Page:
Sunday, Jul 30, 2017
by Robert Henry
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The Best Portable Air Conditioners

In this article, we present a complete overview of the best-selling portable air conditioners available on the market today. This comprehensive list is based on thousands of consumer reviews, as well as feedback from the WonderStreet community.

Portable air conditioners are not as portable, as say a portable space heater, which only has to be plugged in to a source of electricity. However, they provide an easier way to cool a room when it is not practical to install a more permanent window unit or when there’s a need to change the location of the unit or to store it during the winter. Additionally, they act as a suitable back-up when more advanced air conditioning systems are not functioning properly and require supplemental solutions, or when it is not financially or physically practical for your situation. Most portable air conditioners have wheels so that they can be more easily transported from one location to the other, but they do require window installation.

There are two different systems commonly utilized by portable air conditioners: the single-hose cooling system and the double-hose cooling system. The single-hose system pulls hot air from the room, cools the air and sends it back out into the room. Most of the heat is vented out of the window via the single outtake hose, which is held in place by a removable window frame.

Though more expensive, a double-hose cooling system is more efficient. Units with this system have both an intake and an outtake house. Like the single-hose system, air is pulled into the unit, cooled and sent back into the room. However, as the machine warms up, the intake hose brings air from outside to cool the unit itself and keep it from overheating. The warm air from the room and from within the unit is expelled through the same outtake hose. In larger spaces or spaces filled with computers or other warm electronics, the two-hose system is ideal for optimal cooling and to ensure the longevity of the unit.

Additionally, some units contain special features, such as heaters, dehumidifiers, auto draining systems, and auto-evaporation systems. While heaters usually underperform in comparison to standalone units, they work well to supplement heating solutions that aren’t completely effective on their own. Using a portable air conditioner / heater combination can improve conditions in those rooms where the primary heating solution isn't adequate.

All portable air conditioners pull moisture from the room, therefore, they all function as dehumidifiers to some extent. However, those units with an extra dehumidifier option can operate in this capacity without cooling or heating the air.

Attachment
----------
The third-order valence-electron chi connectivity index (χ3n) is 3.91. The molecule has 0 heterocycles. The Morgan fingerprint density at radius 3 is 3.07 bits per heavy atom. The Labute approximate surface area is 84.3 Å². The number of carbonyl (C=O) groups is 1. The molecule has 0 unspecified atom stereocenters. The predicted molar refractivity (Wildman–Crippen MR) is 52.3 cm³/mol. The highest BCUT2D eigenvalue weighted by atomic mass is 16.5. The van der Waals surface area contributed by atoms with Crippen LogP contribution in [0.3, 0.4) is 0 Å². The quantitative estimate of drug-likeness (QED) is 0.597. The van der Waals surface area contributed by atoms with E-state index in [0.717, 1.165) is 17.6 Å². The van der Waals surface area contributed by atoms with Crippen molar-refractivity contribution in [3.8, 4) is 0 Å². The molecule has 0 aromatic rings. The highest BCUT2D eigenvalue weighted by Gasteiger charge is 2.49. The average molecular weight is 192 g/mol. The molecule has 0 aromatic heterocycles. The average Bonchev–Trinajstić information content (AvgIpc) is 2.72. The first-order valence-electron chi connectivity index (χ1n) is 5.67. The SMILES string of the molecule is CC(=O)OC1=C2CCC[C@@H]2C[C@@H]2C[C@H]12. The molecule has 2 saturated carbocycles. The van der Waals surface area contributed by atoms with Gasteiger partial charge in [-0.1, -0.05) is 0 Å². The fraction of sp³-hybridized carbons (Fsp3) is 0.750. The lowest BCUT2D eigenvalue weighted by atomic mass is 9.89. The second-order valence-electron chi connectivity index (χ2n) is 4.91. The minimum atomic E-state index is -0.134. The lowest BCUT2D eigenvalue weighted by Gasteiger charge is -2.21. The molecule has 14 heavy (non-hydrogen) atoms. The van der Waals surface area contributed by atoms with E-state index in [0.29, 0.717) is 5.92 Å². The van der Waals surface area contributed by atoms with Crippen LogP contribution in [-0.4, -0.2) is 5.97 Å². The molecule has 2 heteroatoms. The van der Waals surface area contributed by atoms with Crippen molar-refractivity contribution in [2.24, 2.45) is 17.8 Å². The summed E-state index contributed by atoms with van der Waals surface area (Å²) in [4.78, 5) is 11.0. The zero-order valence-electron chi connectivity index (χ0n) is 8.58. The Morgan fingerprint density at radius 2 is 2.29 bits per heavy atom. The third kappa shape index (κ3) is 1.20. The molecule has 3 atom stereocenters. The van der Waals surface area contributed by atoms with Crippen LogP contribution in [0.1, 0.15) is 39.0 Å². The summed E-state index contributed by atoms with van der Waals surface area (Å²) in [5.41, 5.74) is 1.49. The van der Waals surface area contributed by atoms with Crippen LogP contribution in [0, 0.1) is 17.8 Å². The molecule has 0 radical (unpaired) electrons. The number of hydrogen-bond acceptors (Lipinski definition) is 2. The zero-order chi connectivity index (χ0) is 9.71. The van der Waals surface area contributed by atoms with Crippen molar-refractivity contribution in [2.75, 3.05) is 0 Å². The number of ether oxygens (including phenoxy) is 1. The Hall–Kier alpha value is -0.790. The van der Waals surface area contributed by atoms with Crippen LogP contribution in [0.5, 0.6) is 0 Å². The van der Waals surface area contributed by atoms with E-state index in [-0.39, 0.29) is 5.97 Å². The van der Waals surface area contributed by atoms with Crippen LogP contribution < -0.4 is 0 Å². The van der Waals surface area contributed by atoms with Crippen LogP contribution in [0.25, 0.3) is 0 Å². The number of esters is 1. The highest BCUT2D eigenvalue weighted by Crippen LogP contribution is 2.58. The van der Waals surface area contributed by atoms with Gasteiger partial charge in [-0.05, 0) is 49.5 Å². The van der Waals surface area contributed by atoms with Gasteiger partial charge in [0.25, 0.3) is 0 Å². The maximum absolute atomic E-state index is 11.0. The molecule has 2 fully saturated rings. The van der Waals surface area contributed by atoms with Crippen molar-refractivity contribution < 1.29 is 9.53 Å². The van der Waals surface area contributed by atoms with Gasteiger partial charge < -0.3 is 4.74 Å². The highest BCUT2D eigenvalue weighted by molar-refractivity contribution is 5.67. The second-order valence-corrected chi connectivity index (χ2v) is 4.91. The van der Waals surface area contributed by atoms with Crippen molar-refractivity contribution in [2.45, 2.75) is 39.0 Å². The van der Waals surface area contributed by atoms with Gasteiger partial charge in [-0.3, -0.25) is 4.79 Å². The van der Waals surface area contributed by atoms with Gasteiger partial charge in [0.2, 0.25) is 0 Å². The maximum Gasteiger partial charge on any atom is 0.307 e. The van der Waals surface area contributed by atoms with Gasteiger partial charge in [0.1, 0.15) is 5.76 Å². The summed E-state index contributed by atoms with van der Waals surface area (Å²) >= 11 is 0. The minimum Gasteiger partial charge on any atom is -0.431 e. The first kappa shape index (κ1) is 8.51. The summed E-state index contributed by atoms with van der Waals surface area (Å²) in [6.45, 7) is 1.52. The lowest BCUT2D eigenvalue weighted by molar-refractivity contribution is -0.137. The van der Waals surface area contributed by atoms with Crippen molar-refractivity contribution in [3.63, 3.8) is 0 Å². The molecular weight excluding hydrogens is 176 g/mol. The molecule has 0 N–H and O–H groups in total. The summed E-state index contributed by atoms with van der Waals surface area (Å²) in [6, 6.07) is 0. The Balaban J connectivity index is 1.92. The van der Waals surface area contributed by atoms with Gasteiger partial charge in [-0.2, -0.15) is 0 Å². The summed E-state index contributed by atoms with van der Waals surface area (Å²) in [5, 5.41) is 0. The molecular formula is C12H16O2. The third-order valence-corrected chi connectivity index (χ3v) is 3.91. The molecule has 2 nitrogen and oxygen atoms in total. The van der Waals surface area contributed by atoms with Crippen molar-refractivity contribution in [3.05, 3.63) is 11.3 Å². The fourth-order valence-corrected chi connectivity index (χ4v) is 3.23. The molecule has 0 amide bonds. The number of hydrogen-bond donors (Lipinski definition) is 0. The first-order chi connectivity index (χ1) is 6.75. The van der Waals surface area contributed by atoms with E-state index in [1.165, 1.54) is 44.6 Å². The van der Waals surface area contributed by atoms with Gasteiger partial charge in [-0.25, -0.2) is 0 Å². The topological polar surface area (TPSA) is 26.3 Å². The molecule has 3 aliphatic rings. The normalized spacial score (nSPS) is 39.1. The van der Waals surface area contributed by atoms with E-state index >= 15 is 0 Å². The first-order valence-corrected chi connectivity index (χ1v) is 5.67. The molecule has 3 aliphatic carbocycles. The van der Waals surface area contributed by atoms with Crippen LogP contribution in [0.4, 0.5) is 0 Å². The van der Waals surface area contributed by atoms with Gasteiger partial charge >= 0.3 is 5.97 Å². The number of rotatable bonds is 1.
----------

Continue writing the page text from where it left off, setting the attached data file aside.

When air is cooled, condensation is formed and this moisture must exit the unit. Some portable air conditioners have a bucket that needs to be manually emptied on a regular basis. Others have a more automatic approach. Auto-draining and auto-evaporation systems both solve the problem of potential water leakage and the need to frequently empty a drain pan. Auto-draining systems typically send excess moisture from the unit to a drain pan outside and require a window that is in an area where the drainage won’t pose any issues or where it can be collected in a large receptacle. In units with an auto-evaporation feature, the excess moisture is deposited on the internal components of the unit. The heat from the unit causes the moisture to evaporate and the unit to cool. This feature is somewhat less effective in areas with particularly high levels of humidity.

To simplify this article, we have broken products down into two specific categories: single-hose and double-hose. The relevant special features are included and reviewed. The order in which these products are presented is not indicative of their overall quality or rating, and we do not have any connection to the manufacturers. Our descriptions are based solely on the pros and cons, quality and performance reported through numerous customer reviews from online retailers. At the end of this page, in the section titled “Final Thoughts,” we provide our own recommendations for each category.

Do you have a portable air conditioner in your home or workplace? Tell us more about it in the comments section below!

Single Hose Portable Air Conditioners

Whynter ARC-12S

Key specifications: 12,000 BTU, 400 sq. ft.

PROS: 24-hour programmable timer, energy efficient, excellent cooling power
CONS: LED screen could be simplified, vents angled at floor, short hose

Among this unit’s features are a 24-hour programmable timer, three fan speeds, and an auto draining function that eliminates emptying the water tank. These features are easily accessible, as reviewers have claimed that the ARC-12s works well with the remote control that allows for adjustments away from the unit. According to most consumers, it is relatively quiet for a portable unit, but the most common drawback that customers regularly report is that the vents are not adjustable and remain aimed towards the floor, which doesn’t allow for ideal air circulation.

Whynter ARC-148MHP

Key specifications: 14,000 BTU, 500 sq. ft. (11,000 BTU for heater option)

PROS: heater, dehumidifier, quiet